LeBron James was honored Monday night in Brooklyn, New York, at the annual Sports Illustrated sportsperson of the year event, which celebrated his commitment to his team, his sport and the city of Cleveland.
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James was featured on the cover of the magazine last week when it named him the 2016 sportsperson of the year — his 26th SI cover and second sportsperson of the year award. He is now the magazine's third-most-featured athlete, behind Michael Jordan and Muhammad Ali.
Thinking back to James' first SI cover in 2002, with the line "The Chosen One," Roberts asked the reigning NBA champ if he has reflected on the path that led to this moment.
"I haven't yet ... 'cause I'm still walking that yellow brick road," he said, laughing. "Anytime that I hear — like you said, it's my 26th cover of Sports Illustrated — it's like, I never dreamed about that. I was, like, 'Just gimme one, please,' when I was a kid, and I made my own up. It's, it's just too humbling."
Jay-Z welcomed "King James" to the stage, and he was presented with the honor, becoming the second athlete in history to receive the award multiple times.
James delivered a touching and heartfelt speech in which he thanked his greatest supporters as well as fellow competitors in the room and also talked about the inspiration of legends who came before him, without whose hard work James said the night would not have been possible.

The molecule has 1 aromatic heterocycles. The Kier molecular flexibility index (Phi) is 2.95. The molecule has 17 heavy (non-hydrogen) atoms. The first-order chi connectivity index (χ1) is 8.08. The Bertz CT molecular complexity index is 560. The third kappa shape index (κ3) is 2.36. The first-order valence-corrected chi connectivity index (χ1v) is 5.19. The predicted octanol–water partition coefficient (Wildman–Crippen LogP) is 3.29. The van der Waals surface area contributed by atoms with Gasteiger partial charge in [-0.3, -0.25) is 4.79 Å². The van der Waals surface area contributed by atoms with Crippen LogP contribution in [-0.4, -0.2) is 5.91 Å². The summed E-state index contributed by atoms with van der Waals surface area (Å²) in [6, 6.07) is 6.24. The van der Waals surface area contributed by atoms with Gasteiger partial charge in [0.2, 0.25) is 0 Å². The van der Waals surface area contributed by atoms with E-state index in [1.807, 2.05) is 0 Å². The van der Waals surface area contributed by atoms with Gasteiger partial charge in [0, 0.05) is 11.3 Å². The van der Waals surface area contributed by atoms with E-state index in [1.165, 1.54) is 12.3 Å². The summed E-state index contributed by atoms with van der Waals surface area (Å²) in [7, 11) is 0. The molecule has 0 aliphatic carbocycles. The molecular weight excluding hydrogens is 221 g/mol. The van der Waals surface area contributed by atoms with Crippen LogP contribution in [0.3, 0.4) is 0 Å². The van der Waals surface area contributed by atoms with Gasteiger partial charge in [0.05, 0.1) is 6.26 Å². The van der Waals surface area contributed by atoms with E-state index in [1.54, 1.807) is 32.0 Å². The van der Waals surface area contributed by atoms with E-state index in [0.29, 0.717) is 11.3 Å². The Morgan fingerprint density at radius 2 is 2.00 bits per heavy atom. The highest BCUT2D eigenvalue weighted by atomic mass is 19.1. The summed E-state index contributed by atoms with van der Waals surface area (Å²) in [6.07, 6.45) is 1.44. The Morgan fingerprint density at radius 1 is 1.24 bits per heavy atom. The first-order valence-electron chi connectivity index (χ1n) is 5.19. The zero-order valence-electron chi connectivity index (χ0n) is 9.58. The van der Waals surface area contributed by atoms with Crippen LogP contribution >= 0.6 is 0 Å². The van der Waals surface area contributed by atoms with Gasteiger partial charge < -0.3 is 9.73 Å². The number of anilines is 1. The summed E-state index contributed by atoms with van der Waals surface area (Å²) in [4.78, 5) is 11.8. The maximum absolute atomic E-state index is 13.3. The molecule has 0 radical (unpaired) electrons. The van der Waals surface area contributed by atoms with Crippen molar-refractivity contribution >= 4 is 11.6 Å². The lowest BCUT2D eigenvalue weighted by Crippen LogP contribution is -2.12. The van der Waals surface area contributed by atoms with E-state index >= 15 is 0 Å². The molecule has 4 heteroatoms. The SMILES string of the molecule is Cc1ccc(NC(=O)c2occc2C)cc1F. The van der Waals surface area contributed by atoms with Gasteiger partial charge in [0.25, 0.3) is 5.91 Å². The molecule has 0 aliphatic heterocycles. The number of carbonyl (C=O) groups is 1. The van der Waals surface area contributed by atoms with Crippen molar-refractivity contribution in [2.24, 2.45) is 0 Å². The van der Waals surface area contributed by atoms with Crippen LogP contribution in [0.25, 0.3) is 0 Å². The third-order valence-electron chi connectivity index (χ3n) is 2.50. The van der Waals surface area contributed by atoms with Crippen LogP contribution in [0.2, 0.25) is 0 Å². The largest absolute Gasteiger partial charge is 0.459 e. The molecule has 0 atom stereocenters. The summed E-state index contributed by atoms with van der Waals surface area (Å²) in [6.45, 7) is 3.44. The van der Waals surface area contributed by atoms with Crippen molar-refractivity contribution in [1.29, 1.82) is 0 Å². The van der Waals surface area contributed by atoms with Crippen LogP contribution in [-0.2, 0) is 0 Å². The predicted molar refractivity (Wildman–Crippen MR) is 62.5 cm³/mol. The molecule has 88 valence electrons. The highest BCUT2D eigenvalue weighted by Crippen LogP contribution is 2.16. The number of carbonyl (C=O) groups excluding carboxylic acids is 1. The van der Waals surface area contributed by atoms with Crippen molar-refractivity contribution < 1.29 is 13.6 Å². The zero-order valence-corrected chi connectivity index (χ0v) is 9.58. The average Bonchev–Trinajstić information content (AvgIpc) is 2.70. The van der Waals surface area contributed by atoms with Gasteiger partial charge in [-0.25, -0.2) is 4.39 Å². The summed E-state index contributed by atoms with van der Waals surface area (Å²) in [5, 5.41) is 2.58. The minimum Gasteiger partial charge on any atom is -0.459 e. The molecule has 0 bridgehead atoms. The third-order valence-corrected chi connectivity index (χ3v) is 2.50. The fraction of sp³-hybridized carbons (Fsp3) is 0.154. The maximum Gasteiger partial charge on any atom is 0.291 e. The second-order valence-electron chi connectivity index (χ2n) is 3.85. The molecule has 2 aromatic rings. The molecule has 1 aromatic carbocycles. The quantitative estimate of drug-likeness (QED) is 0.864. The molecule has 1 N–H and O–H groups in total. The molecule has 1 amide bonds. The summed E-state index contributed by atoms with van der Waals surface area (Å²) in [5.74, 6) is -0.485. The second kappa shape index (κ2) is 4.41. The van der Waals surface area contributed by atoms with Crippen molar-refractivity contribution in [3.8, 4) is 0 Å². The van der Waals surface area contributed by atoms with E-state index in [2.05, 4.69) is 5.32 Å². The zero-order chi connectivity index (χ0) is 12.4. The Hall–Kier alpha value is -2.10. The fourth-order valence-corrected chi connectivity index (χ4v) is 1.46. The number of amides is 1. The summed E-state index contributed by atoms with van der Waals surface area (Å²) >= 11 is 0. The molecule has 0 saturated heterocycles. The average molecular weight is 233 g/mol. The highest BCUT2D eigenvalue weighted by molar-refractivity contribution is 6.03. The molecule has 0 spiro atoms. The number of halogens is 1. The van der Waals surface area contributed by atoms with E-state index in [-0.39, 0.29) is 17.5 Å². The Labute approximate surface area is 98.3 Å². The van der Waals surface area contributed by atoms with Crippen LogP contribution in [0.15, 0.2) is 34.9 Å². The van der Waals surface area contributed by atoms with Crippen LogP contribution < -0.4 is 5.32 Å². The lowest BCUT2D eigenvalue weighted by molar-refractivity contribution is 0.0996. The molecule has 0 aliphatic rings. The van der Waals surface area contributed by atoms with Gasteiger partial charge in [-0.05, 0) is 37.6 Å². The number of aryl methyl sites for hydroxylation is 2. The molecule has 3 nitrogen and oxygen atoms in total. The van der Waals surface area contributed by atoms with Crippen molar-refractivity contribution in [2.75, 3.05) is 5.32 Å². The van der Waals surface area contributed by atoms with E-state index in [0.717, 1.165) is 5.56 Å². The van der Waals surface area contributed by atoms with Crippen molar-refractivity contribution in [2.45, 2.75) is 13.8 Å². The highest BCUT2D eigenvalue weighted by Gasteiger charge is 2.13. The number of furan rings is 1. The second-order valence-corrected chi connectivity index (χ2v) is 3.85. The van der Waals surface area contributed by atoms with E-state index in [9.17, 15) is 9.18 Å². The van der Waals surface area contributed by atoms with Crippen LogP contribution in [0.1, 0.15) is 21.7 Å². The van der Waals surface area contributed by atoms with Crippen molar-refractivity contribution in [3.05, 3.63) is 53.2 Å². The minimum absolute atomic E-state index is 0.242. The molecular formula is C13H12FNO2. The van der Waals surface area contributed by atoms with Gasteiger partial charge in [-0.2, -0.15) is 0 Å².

"This award is not for me," James told the audience. He said the award was for his family members and the kids in his foundation, and then he dedicated it to the sports legends who shaped this moment.
"This award is for the great Muhammad Ali, for Bill Russel, for Jim Brown, for Kareem Abdul-Jabbar, because at the end of the day, I'm not standing up here if you four gentleman sit at that table in the 1960s ... The most four dominant athletes at that time didn't care what happened to them. They sacrificed everything that could have happened to them," James said.
"But their calling and their reason for doing what they had to do was for a night like tonight," he continued. "That in 2016 ... we all can sit up here as African-Americans, as white Americans, as Mexicans ... and just say, 'Wow, this is an unbelievable night,' in not only sports but in life."
James told Roberts moments before the ceremony that he was both humbled and honored to dedicate the award to his family, friends, fans and foundation. "I'm more happy of the fact that I'm receiving this on behalf of them, because that's — they're my inspiration every single day," he said.
James said his decision to honor four of sport's greatest icons — also known for their activism — came from his early knowledge of the history of sport, and he said asked himself, "What did they do outside of sport that made them so transcendent?"
He said Ali, Russel, Brown and Abdul-Jabbar were good at what they did during times when "definitely nothing was handed to them and everything was earned."
The 2016 sportsperson of the year has a lot of hard-earned and well-deserved milestones to reflect on, but as he concluded in his speech, "It's never about the individual. It's always about the people behind him. It's always about the people that's behind the camera. It's always about the people that don't get the credit. It's always about the people that always sacrifice what they think they could be doing with their lives for the better of the individual."
James said he is excited about his latest endeavor, in television as the executive producer of the upcoming trivia game show "The Wall." He told Roberts that it will give "normal people an opportunity to change their lives."